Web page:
For every object you can think of that we use in our daily lives, there is probably a smart version of it already available or in the process of development: That is one of my conclusions from CES2017. This blog will be a bit different in that it will simply provide a list and summary of some of the mention-worthy smart things I saw at the CES – things that go beyond the typical smart home and connected car solutions that most of us are familiar with. This is but a small sampling of the thousands of products announced, and I will refrain from judging the merit and market for each one. (That would go way beyond the scope of this blog).
Without further ado, here are 20 examples of smart products, some of which are still in beta stages or not available in North America yet. In each case, a company is listed in parentheses, but there are sometimes others offering similar products.
- Portable concussion detection machine that provides 30-second trials of neurocognitive and psychomotor performance (Reflexion Interactive Technologies)
- Smart home anti-hacking device to block cyber-attacks and intrusions based on smart devices in the home (Bitdefender)
- Vehicle windshield display with augmented reality projection via smartphone connection aimed at reducing distracted driving (Navdy)
- Low-cost vision screening via a smartphone attachment and app at $29, perfect for disadvantaged areas (EyeQue)
- Vacuum cleaner shoes with soles that have a suction device to clean carpets while someone walks through the house (Denso)
- Smart radon detector to monitor radon gas, temperature and humidity and provide alerts and history (Airthings)
- Thermal camera for home safety to detect excess heat or flooding and alert the homeowner (Fotric)
- Document security via RFID by embedding a chip in the paper for sensitive paper documents (Yes it is)
- Worker safety via wearables that identify and send alerts of dangerous conditions such as toxic gas or worker falls (Ten Degrees)
- Wearable airbag in the form of a jacket for motorcyclists, horse riders, the elderly and others at risk of falling (inEmotion)
- Smart medication tracking in a pill dispenser to monitor and encourage compliance with treatment plans (PillDrill)
- Smart bikini to ostensibly prevent sunburn (Spinali Design)
- Fitness wearable that zaps bad behavior, a wrist wearable with the typical biometrics, teamed with gamification and a reward/punishment system that provides an electric shock for bad behavior (Pavlok)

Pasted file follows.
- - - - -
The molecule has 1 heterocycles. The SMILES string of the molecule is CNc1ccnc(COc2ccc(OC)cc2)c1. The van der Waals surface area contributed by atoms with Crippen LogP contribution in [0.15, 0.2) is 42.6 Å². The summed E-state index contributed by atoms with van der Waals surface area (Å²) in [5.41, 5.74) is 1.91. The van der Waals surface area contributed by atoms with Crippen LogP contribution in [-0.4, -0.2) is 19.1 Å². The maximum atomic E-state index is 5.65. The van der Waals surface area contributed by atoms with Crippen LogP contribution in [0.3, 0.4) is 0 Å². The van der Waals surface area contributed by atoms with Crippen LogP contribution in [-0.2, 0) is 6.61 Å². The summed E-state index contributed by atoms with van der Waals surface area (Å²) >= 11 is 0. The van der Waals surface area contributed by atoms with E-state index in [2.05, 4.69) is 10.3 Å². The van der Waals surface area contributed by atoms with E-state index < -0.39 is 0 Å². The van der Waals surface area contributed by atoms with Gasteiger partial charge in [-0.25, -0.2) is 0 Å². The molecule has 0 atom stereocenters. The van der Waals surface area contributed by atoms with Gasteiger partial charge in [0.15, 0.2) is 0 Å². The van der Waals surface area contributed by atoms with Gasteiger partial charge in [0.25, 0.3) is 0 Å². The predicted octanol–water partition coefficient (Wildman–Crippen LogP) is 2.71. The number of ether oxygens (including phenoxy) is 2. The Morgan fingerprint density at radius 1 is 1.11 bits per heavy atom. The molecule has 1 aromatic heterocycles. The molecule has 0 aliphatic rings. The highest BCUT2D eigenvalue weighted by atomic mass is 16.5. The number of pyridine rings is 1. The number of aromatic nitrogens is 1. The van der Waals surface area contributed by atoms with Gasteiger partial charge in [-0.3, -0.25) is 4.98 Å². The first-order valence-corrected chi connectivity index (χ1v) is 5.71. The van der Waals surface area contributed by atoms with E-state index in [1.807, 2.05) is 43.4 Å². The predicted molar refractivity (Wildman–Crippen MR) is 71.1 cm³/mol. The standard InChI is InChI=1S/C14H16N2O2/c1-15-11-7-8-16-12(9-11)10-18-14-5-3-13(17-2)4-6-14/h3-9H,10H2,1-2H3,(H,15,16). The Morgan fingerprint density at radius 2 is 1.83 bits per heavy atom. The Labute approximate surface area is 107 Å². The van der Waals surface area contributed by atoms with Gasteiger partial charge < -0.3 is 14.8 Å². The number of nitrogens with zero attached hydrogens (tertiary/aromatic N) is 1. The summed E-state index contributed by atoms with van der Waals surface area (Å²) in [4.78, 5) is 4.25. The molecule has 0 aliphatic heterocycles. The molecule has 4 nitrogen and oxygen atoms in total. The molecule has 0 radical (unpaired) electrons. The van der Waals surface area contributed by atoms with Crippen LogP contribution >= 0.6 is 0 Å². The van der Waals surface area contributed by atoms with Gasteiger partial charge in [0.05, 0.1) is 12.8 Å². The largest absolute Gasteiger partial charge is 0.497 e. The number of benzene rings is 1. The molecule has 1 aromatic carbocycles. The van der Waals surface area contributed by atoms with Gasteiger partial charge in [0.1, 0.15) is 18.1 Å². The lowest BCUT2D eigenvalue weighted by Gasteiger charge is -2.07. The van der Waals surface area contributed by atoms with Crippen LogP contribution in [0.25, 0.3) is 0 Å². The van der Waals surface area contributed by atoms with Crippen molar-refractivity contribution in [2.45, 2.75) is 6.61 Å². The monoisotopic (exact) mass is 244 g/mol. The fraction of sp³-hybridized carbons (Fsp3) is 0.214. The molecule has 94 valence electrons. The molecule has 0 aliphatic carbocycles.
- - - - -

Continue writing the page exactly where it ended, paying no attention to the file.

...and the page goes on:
- Smart learning tools for kids via augmented reality, smartphone apps and physical props such as cards or a globe (NeoBear)
- Personal safety wearables for individuals in unsafe areas to alert family or police, emit siren noise and record/send video of an incident (Occly)
- Smart patio umbrella, which is solar-powered, has home security features and is connected to the smart home (ShadeCraft)
- Smart desk lamp driven by AI and voice commands to change lighting conditions or take a picture of what is on the desktop (Cerevo)
- Red-light and speeding ticket blocker attached to the vehicle license plate: It creates a flash of light when a red light or speeding camera is detected so the license plate cannot be read (Voxx noPhoto)
- Smart glasses for the visually impaired uses a camera to read documents, recognize faces or identify money for individuals with visual disabilities (OrCam)
- Smart, gamified toothbrush aimed at young children: The toothbrush uses gamification and augmented reality to encourage brushing and monitor usage (Grush)
This list could go on and on, documenting numerous robots, smart home devices, safety devices, drones and new products leveraging all manner of emerging technologies.
It would be fair to ask what all this has to do with insurance. While some of the smart things will have minimal impact on the industry, there are others that certainly have implications. A few things that insurers should be considering as we move headlong into the connected world include the impact on the customer experience and opportunities related to risk transfer, loss mitigation, goods replacement and behavior modification. Look for more on those topics from SMA in coming research and blogs.